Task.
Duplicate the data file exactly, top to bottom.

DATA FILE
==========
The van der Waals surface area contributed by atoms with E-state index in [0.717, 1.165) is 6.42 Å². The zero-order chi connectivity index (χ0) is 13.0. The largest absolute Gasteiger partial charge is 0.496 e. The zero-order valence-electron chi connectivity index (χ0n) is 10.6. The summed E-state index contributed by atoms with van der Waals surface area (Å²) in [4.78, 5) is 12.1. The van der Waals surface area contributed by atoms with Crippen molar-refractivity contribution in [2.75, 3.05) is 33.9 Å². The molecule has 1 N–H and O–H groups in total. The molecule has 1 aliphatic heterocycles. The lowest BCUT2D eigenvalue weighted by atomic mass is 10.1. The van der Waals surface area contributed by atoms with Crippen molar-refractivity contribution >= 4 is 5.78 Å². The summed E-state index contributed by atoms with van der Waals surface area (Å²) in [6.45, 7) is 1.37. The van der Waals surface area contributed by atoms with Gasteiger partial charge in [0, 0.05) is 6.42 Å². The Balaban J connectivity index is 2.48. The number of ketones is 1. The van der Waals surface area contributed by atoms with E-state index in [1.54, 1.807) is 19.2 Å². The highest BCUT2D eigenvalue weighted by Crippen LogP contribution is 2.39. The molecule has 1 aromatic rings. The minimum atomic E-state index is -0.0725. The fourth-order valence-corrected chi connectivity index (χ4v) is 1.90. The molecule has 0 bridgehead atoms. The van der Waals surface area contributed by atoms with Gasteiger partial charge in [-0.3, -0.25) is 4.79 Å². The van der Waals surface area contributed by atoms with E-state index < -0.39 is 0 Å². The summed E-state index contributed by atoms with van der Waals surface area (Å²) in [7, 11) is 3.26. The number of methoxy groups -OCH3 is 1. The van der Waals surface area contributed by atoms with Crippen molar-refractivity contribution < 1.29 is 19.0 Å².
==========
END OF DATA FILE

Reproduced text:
The van der Waals surface area contributed by atoms with E-state index in [0.717, 1.165) is 6.42 Å². The zero-order chi connectivity index (χ0) is 13.0. The largest absolute Gasteiger partial charge is 0.496 e. The zero-order valence-electron chi connectivity index (χ0n) is 10.6. The summed E-state index contributed by atoms with van der Waals surface area (Å²) in [4.78, 5) is 12.1. The van der Waals surface area contributed by atoms with Crippen molar-refractivity contribution in [2.75, 3.05) is 33.9 Å². The molecule has 1 N–H and O–H groups in total. The molecule has 1 aliphatic heterocycles. The lowest BCUT2D eigenvalue weighted by atomic mass is 10.1. The van der Waals surface area contributed by atoms with Crippen molar-refractivity contribution >= 4 is 5.78 Å². The summed E-state index contributed by atoms with van der Waals surface area (Å²) in [6.45, 7) is 1.37. The van der Waals surface area contributed by atoms with Gasteiger partial charge in [0, 0.05) is 6.42 Å². The Balaban J connectivity index is 2.48. The number of ketones is 1. The van der Waals surface area contributed by atoms with E-state index in [1.54, 1.807) is 19.2 Å². The highest BCUT2D eigenvalue weighted by Crippen LogP contribution is 2.39. The molecule has 1 aromatic rings. The minimum atomic E-state index is -0.0725. The fourth-order valence-corrected chi connectivity index (χ4v) is 1.90. The molecule has 0 bridgehead atoms. The van der Waals surface area contributed by atoms with Gasteiger partial charge in [-0.3, -0.25) is 4.79 Å². The van der Waals surface area contributed by atoms with E-state index < -0.39 is 0 Å². The summed E-state index contributed by atoms with van der Waals surface area (Å²) in [7, 11) is 3.26. The number of methoxy groups -OCH3 is 1. The van der Waals surface area contributed by atoms with Crippen molar-refractivity contribution < 1.29 is 19.0 Å².